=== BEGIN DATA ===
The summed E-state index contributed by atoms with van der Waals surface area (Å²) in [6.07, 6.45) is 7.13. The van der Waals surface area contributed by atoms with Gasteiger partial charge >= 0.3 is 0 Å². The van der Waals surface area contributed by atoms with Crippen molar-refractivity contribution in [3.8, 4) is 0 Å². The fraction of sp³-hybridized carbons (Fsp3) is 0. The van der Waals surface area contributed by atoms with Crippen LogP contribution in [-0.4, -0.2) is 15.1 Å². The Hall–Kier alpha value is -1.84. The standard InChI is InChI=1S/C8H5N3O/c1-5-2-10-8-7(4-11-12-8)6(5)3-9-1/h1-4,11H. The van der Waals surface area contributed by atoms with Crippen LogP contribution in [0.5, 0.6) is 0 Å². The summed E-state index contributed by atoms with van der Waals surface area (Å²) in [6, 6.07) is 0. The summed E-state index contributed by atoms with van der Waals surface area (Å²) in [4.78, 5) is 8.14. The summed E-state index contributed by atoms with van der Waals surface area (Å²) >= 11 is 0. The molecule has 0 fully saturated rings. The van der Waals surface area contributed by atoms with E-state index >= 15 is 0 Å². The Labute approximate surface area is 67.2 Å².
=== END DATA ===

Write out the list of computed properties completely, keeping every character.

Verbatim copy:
The summed E-state index contributed by atoms with van der Waals surface area (Å²) in [6.07, 6.45) is 7.13. The van der Waals surface area contributed by atoms with Gasteiger partial charge >= 0.3 is 0 Å². The van der Waals surface area contributed by atoms with Crippen molar-refractivity contribution in [3.8, 4) is 0 Å². The fraction of sp³-hybridized carbons (Fsp3) is 0. The van der Waals surface area contributed by atoms with Crippen LogP contribution in [-0.4, -0.2) is 15.1 Å². The Hall–Kier alpha value is -1.84. The standard InChI is InChI=1S/C8H5N3O/c1-5-2-10-8-7(4-11-12-8)6(5)3-9-1/h1-4,11H. The van der Waals surface area contributed by atoms with Crippen LogP contribution in [0.5, 0.6) is 0 Å². The summed E-state index contributed by atoms with van der Waals surface area (Å²) in [6, 6.07) is 0. The summed E-state index contributed by atoms with van der Waals surface area (Å²) in [4.78, 5) is 8.14. The summed E-state index contributed by atoms with van der Waals surface area (Å²) >= 11 is 0. The molecule has 0 fully saturated rings. The van der Waals surface area contributed by atoms with E-state index >= 15 is 0 Å². The Labute approximate surface area is 67.2 Å².